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Let $E$ be a normed vector space. Given two functions $\varphi$, $\psi : E \to (-\infty, +\infty]$, one defines the inf-convolution of $\varphi$ and $\psi$ as follows: for every $x \in E$, let$$(\varphi \Box \psi)(x) = \inf_{x \in E} \{\varphi(x - y) + \psi(y)\}.$$I have two quetsions.

  1. Let $\varphi$, $\psi: E \to (-\infty, +\infty]$ be functions such that $D(\varphi^*) \cap D(\psi^*) \neq \emptyset$. How do I see that$$\text{epist}(\varphi \Box \psi) = (\text{epist}\,\varphi) + (\text{epist}\,\psi)?$$
  2. If $\varphi$, $\psi: E \to (-\infty, +\infty]$ are convex functions such that $D(\varphi^*) \cap D(\psi^*) \neq \emptyset$, does it follow that $(\varphi \Box \psi)$ is a convex function?

Notation. We denote by $D(\varphi)$ the domain of $\varphi$, that is,$$D(\varphi) = \{x \in E: \varphi(x) < +\infty\}.$$Given a function $\varphi: E \to (-\infty, +\infty]$, set$$\text{epist}\,\varphi = \{(x, \lambda) \in E \times \mathbb{R}: \varphi(x) < \lambda\}.$$

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  • $\begingroup$ Please curate your notations. The usual symbol for the inf-convolution is $\varphi \Box \psi$. The usual symbol for epigraph is $\text{epi }\varphi$. In your definition of $\text{epi }\varphi$, replace replace $[x,\lambda]$ with $(x,\lambda)$, etc. $\endgroup$
    – dohmatob
    Jan 3, 2016 at 13:17
  • $\begingroup$ FYI: Convexity of the inf-convolution of two functions follows unconditionally from the convexity of the individual functions. See my solution below. $\endgroup$
    – dohmatob
    Jan 5, 2016 at 14:13
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    $\begingroup$ In the definition of the inf-convolution you need to replace the variable $x$ with $y.$ $\endgroup$ Jan 7, 2016 at 14:39
  • $\begingroup$ What are $\varphi^*$ and $\psi^*$? $\endgroup$ Jan 7, 2016 at 14:41
  • $\begingroup$ Yes, @Justpassingby is right. Bug: LHS is a function of $x$ whilst RHS is a function of $y$. $\endgroup$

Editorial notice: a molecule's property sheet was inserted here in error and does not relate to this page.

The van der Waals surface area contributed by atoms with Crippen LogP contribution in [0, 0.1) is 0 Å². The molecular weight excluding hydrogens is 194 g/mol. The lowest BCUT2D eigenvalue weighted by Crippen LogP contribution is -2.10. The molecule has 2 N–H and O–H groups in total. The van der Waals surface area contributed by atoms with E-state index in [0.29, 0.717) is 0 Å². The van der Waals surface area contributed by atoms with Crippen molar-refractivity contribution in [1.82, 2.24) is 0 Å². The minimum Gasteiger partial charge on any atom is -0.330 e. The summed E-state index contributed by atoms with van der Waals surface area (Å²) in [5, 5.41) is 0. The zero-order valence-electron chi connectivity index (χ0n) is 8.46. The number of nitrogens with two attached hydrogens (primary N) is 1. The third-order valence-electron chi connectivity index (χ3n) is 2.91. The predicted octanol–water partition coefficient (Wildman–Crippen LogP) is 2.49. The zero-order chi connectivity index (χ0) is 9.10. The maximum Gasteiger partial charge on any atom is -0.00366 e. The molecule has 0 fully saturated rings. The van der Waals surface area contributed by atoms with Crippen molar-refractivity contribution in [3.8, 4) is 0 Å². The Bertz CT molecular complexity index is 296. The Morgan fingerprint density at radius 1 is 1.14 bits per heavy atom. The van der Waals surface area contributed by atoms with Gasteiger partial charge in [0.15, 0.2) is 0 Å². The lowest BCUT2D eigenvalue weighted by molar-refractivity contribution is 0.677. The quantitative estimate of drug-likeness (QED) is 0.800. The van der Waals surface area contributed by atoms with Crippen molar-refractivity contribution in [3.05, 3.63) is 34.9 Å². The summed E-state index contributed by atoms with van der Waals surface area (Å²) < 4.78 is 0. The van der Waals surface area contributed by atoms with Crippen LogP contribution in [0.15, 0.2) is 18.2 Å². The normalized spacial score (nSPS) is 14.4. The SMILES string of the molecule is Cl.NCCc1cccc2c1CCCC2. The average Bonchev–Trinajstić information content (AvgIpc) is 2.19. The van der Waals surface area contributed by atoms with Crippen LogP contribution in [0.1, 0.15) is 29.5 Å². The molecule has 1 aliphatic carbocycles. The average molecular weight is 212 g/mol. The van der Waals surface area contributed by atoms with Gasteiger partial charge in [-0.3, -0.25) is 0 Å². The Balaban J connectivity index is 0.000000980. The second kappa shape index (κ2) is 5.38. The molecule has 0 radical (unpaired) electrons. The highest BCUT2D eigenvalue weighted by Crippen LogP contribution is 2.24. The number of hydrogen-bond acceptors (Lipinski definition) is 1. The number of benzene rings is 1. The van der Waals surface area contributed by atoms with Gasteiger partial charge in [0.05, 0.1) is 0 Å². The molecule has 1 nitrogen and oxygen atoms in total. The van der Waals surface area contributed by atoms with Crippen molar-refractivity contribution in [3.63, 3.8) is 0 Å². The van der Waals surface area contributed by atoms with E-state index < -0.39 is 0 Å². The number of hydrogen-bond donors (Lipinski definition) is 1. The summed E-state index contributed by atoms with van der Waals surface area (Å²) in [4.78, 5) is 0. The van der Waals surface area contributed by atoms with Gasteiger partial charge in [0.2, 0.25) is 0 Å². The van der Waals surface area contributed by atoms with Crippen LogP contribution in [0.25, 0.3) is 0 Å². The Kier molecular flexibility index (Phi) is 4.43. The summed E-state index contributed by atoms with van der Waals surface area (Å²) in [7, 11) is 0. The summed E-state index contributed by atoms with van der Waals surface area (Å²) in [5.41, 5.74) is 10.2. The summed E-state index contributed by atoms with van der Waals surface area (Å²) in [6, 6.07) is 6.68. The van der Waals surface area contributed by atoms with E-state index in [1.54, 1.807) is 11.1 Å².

– dohmatob
    Jan 7, 2016 at 22:18

1 Answer 1

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(i) The (strict) epigraph of the inf-convolution of two functions is the Minkowski sum of the (strict) epigraphs of those functions. If your functions are proper convex l.s.c, (so that $\varphi^{**} = \varphi$, etc.) then your conclusion follows from Theorem 1 (ii) of this nice paper.

Just in case the above link for the reference paper doesn't work (maybe not accessable from your location, etc.), here is the paper information:

Infimal convolution, c-subdifferentiability, and Fenchel duality in evenly convex optimization, M.D. Fajardo · J. Vicente-Pérez · M.M.L. Rodríguez

Received: 7 October 2010 / Accepted: 16 June 2011 © Sociedad de Estadística e Investigación Operativa 2011


Update: on the convexity of inf-conv of convex functions

(ii) Yes if $\varphi$, and $\psi$ are convex, then so is $\varphi \Box \psi$ (without any other conditions!).

Proof. Let's prove something a bit more general (from this authoritative book by HHB and PLC):

If $X$ and $Y$ are real Hilbert spaces and $F : X \times Y \rightarrow (-\infty,+\infty]$ is convex, then so is the marginal function $f : X \rightarrow (-\infty,+\infty], x \mapsto \inf_{y \in Y}F(x, y)$.

Indeed, take $x_1,x_2 \in \text{dom }f$ and $\alpha \in (0, 1)$. Further, let $\eta_k \in (f(x_k), +\infty]$. Then there exist $y_1, y_2 \in Y$ such that $F(x_1, y_1) < \theta_1$ and $F(x_2, y_2) < \theta_2$. Now using the convexity of $F$, we have $$ \begin{split} f(\alpha x_1 + (1-\alpha)x_2) &\le F(\alpha x_1 + (1-\alpha)x_2, \alpha y_1 + (1-\alpha)y_2) \\ &\le \alpha F(x_1, y_1) + (1-\alpha)F(x_2, y_2) < \alpha \theta_1 + (1-\alpha)\theta_2. \end{split} $$ Thus $f(\alpha x_1 + (1-\alpha)x_2) < \alpha \theta_1 + (1-\alpha) \theta_2$, and in the limit $\theta_k \, \searrow \, f(x_k)$ (i.e taking the supremum of the RHS w.r.t the $\theta$'s), we obtain the convexity of $f$.

For your particular case, simply take $F(x, y) :\equiv \varphi(y-x) + \psi(x)$, a sum of two convex functions. Conclude.

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  • $\begingroup$ If I open your link, I get a blank page... $\endgroup$
    – gerw
    Jan 5, 2016 at 8:46
  • $\begingroup$ OK, maybe the paper is not accessible from your location ? I've added a full description for the paper to help search. $\endgroup$
    – dohmatob
    Jan 5, 2016 at 12:23

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